scorecardPlastic recycling plants could end up dumping lakhs of kilograms of microplastics in water bodies, study finds
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Plastic recycling plants could end up dumping lakhs of kilograms of microplastics in water bodies, study finds

Plastic recycling plants could end up dumping lakhs of kilograms of microplastics in water bodies, study finds
SustainabilitySustainability2 min read
Recycling was probably the first lesson most of us learned about sustainability, and to this day, its tremendous importance remains incomparable. For instance, studies have shown that we can save 20 times the emissions and 95% of energy by making aluminium cans out of recycled aluminium. Even with paper and cardboard products, similar successes can be observed.

But things quickly turn dire when we look at one of the biggest problem-childs distressing the 21st century: plastic.

For the most part, efforts to recycle plastic have been a monumental pain in the keister for several reasons. Aside from the excruciatingly little economic incentive available to recycle the material, they are also extremely difficult to sort due to the plethora of polymer types that comprise them. Furthermore, despite being such a common commodity, only about 5-9% of plastic is recycled worldwide. The remaining majority of the items end up polluting landfills.

Adding to this list, a new study has now found that while the plastic recycling process might be solving one problem, it is creating another in the proces.

To recycle plastic, the material is shredded and melted into pellets that can be moulded into other forms later. But before any of that takes place, it must first be washed, and this is where the problem lies.

During the cleaning process, the plastic items are washed with water several times to rid them of any impurities. However, research has found that this also ends up leeching a ton of microplastics into the water.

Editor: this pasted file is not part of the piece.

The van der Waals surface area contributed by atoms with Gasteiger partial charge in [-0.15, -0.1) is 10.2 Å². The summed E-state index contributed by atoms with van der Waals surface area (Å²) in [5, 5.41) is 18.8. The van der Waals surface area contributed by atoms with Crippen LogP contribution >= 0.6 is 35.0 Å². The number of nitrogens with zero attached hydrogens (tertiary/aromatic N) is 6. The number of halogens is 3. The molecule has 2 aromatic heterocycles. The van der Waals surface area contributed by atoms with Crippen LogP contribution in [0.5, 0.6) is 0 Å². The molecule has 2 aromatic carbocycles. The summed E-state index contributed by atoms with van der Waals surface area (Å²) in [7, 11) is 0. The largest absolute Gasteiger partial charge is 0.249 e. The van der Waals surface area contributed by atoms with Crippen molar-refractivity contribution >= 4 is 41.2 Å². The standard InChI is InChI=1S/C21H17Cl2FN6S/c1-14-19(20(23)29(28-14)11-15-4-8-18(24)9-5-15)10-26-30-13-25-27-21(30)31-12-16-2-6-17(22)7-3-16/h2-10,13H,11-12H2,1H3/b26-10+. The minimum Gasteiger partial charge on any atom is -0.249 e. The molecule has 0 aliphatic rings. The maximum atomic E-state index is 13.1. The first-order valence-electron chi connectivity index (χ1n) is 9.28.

When scientists examined the water sources that supplied the water for washing, they found significant amounts of microplastics in all of them — nearly 30 lakh kilograms of microplastic, per year!

Water from these sources is usually routed to traditional sewage systems or even directly into the environment. This is, of course, highly concerning to the local ecosystem, as it vastly increases the chance of microplastics finding their way into individual cells of an animal's body.

Furthermore, despite being fitted with a filtration system to account for this leeching, the researchers found that the filters could only account for plastics bigger than 1.6 microns. But microplastics, as the name implies, can be much smaller than that. The filters managed to reduce the particle number by only about half, the study found.

There is increasing evidence of microplastics entering and distressing human health, even stunting development in unborn children. While the filtration system is undoubtedly well-intentioned, the dastardly way it has backfired means we must immediately look into feasible counter-solutions.

The findings of this research have been published in the Journal of Hazardous Materials Advances and can be accessed here.

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